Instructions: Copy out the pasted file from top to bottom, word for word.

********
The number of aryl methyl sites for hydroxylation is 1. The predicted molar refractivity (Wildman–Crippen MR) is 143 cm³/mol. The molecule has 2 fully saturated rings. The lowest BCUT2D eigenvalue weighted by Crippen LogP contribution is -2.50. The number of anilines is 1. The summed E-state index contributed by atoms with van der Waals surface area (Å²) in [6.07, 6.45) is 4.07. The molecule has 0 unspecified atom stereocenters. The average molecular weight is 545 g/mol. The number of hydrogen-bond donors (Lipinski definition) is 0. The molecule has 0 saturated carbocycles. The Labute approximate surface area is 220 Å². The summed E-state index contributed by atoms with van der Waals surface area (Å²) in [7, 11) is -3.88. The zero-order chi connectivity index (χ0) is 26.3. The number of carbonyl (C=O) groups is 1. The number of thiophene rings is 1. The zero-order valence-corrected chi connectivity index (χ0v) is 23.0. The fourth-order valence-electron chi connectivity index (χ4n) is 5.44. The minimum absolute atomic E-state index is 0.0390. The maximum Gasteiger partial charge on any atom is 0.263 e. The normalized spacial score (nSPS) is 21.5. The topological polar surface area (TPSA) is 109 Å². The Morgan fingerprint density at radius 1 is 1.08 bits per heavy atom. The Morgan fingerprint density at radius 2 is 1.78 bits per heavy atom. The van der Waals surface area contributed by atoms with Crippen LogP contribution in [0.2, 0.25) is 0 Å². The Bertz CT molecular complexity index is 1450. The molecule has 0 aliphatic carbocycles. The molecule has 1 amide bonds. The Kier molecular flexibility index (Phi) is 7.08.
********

The number of aryl methyl sites for hydroxylation is 1. The predicted molar refractivity (Wildman–Crippen MR) is 143 cm³/mol. The molecule has 2 fully saturated rings. The lowest BCUT2D eigenvalue weighted by Crippen LogP contribution is -2.50. The number of anilines is 1. The summed E-state index contributed by atoms with van der Waals surface area (Å²) in [6.07, 6.45) is 4.07. The molecule has 0 unspecified atom stereocenters. The average molecular weight is 545 g/mol. The number of hydrogen-bond donors (Lipinski definition) is 0. The molecule has 0 saturated carbocycles. The Labute approximate surface area is 220 Å². The summed E-state index contributed by atoms with van der Waals surface area (Å²) in [7, 11) is -3.88. The zero-order chi connectivity index (χ0) is 26.3. The number of carbonyl (C=O) groups is 1. The number of thiophene rings is 1. The zero-order valence-corrected chi connectivity index (χ0v) is 23.0. The fourth-order valence-electron chi connectivity index (χ4n) is 5.44. The minimum absolute atomic E-state index is 0.0390. The maximum Gasteiger partial charge on any atom is 0.263 e. The normalized spacial score (nSPS) is 21.5. The topological polar surface area (TPSA) is 109 Å². The Morgan fingerprint density at radius 1 is 1.08 bits per heavy atom. The Morgan fingerprint density at radius 2 is 1.78 bits per heavy atom. The van der Waals surface area contributed by atoms with Crippen LogP contribution in [0.2, 0.25) is 0 Å². The Bertz CT molecular complexity index is 1450. The molecule has 0 aliphatic carbocycles. The molecule has 1 amide bonds. The Kier molecular flexibility index (Phi) is 7.08.